Being able to look up at a clear, dark sky is becoming more and more rare in the rich world. Authors, artists, and even scientists have started to express concern about what our lack of daily exposure to a dark night time sky might mean for our psyche and our sense of place in the universe. Now a team has collected photometric data at 44 sites around the world in an attempt to quantify how dark the night sky actually is at different places on the globe. So where was the darkest place surveyed? The Canary Islands.Continue reading “Astronomers Measure the Background Brightness of the Night sky Across the World. Canary Islands are the Darkest in the Survey”
Going to see the new Avengers movie this weekend, either for the first or fortieth time? You may not see much of Thor’s helmet in the film (as he opts for more of a “Point Break” look) but astronomers using the Isaac Newton Group of telescopes on the Canary Islands have succeeded in spotting it… in this super image of the Thor’s Helmet nebula!
Named for its similarity to the famous horned Viking headgear (seen horizontally), the Thor’s Helmet nebula is a Wolf-Rayet structure created by stellar winds from the star seen near the center blowing the gas of the bluish “helmet” outwards into space via pre-supernova emissions.
The colors of the image above, acquired with the ING’s Isaac Newton Telescope, correspond to light emitted in hydrogen alpha, doubly-ionised oxygen and single-ionised sulfur wavelengths.
Super-sized for the thunder god himself, Thor’s Helmet measures at about 30 light-years across. It’s located in the constellation Canis Major, approximately 15,000 light-years from Earth. (You’d think Thor would have left his favorite accessory in a more convenient location… I suspect Loki may be behind this.)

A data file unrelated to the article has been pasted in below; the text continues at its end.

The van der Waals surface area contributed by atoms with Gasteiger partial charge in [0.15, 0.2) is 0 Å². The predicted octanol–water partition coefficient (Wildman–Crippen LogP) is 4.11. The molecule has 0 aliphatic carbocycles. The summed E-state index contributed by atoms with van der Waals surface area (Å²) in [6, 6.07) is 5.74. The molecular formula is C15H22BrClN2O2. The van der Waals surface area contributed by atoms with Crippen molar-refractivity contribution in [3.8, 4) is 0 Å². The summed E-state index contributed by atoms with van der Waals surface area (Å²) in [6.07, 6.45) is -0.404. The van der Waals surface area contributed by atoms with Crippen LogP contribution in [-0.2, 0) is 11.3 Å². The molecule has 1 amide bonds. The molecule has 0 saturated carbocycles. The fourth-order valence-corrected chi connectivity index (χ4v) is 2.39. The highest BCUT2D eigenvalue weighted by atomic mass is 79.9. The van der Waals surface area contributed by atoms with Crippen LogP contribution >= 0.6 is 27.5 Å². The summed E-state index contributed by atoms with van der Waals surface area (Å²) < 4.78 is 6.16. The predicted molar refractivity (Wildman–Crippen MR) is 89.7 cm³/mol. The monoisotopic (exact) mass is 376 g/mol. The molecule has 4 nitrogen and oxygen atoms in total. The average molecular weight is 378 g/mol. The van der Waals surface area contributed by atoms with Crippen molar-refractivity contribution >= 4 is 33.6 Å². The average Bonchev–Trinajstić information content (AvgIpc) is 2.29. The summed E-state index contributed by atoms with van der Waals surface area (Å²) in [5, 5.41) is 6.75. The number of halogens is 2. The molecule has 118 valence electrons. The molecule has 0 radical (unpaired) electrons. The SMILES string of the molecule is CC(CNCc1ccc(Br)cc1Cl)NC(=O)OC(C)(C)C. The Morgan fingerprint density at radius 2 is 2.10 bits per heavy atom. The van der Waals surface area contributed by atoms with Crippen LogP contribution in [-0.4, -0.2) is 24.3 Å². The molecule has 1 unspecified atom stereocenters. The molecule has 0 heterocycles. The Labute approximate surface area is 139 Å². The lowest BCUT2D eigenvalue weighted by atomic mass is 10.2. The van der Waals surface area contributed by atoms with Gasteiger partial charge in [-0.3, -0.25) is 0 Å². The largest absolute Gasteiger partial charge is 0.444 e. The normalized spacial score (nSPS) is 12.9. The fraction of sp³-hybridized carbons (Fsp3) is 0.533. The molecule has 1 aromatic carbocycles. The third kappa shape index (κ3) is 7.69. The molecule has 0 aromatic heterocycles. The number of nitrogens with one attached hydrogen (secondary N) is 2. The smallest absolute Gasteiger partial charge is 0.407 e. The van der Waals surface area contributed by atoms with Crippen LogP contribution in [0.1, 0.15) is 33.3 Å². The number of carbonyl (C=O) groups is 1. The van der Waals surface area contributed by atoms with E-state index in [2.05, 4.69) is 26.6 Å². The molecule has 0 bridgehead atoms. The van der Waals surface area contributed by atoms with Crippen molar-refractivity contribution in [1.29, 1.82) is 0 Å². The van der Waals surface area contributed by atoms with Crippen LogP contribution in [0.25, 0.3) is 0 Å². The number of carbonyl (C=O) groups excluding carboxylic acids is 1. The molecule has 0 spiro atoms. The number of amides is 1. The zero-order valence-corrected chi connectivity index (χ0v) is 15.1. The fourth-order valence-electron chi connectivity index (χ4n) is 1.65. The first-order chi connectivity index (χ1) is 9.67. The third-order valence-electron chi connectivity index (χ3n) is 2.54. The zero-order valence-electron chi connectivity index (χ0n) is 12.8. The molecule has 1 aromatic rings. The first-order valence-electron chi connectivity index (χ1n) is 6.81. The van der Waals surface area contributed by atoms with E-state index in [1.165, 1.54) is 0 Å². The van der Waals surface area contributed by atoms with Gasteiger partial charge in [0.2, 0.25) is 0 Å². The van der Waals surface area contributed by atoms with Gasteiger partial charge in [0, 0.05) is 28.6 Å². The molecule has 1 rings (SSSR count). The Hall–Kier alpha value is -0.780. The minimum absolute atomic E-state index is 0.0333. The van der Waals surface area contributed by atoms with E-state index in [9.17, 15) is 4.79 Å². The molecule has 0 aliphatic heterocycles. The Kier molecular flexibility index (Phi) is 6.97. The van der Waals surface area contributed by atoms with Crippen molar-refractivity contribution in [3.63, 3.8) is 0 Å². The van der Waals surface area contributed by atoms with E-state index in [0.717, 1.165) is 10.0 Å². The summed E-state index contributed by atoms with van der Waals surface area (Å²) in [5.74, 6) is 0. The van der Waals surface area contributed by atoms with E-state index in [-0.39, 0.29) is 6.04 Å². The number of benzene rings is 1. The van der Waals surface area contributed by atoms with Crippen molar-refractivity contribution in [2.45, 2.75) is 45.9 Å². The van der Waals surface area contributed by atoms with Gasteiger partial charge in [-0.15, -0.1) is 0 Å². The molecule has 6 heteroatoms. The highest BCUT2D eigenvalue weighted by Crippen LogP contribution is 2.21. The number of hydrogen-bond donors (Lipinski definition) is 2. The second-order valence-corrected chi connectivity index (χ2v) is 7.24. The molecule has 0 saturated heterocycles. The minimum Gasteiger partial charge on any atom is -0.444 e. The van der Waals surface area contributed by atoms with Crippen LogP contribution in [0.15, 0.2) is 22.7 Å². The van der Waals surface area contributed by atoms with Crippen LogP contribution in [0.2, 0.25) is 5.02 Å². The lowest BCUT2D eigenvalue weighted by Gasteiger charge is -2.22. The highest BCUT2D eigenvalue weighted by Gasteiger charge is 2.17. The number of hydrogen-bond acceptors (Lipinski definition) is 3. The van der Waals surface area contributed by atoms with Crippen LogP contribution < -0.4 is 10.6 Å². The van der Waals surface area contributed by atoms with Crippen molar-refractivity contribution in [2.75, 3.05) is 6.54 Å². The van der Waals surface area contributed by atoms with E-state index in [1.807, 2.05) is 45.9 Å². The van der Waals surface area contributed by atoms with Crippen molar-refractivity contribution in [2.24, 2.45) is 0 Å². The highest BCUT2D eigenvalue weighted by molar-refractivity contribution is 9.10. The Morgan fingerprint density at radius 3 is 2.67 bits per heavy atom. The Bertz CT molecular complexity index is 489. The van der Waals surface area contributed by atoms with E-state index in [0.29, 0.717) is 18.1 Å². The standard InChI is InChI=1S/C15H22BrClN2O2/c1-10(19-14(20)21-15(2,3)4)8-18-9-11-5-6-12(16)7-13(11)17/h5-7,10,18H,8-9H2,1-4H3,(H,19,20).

Read more about this and see other images from the ING telescopes here.
The Isaac Newton Group of Telescopes (ING) is owned by the Science and Technology Facilities Council (STFC) of the United Kingdom, and it is operated jointly with the Nederlandse Organisatie voor Wetenschappelijk Onderzoek (NWO) of the Netherlands and the Instituto de Astrofísica de Canarias (IAC) of Spain. The telescopes are located in the Spanish Observatorio del Roque de los Muchachos on La Palma, Canary Islands, which is operated by the Instituto de Astrofísica de Canarias (IAC).
Tenerife, Canary Islands is home to several telescopes and at 2,000 meters above sea level, it claims one of the best skies on the planet. This incredibly stunning timelapse video from astrophotographer Daniel Lopez captures the nocturnal and crepuscular beauty of the island, showing the natural movement of the earth, stars, clouds, Sun and Moon. Lopez worked over a year to capture all possible shades and landscapes, pulling out all the stops by using several different timelapse techniques. Lopez promises more videos are coming, as he says this is the first in a series to capture the beauty of each of the Canary Islands.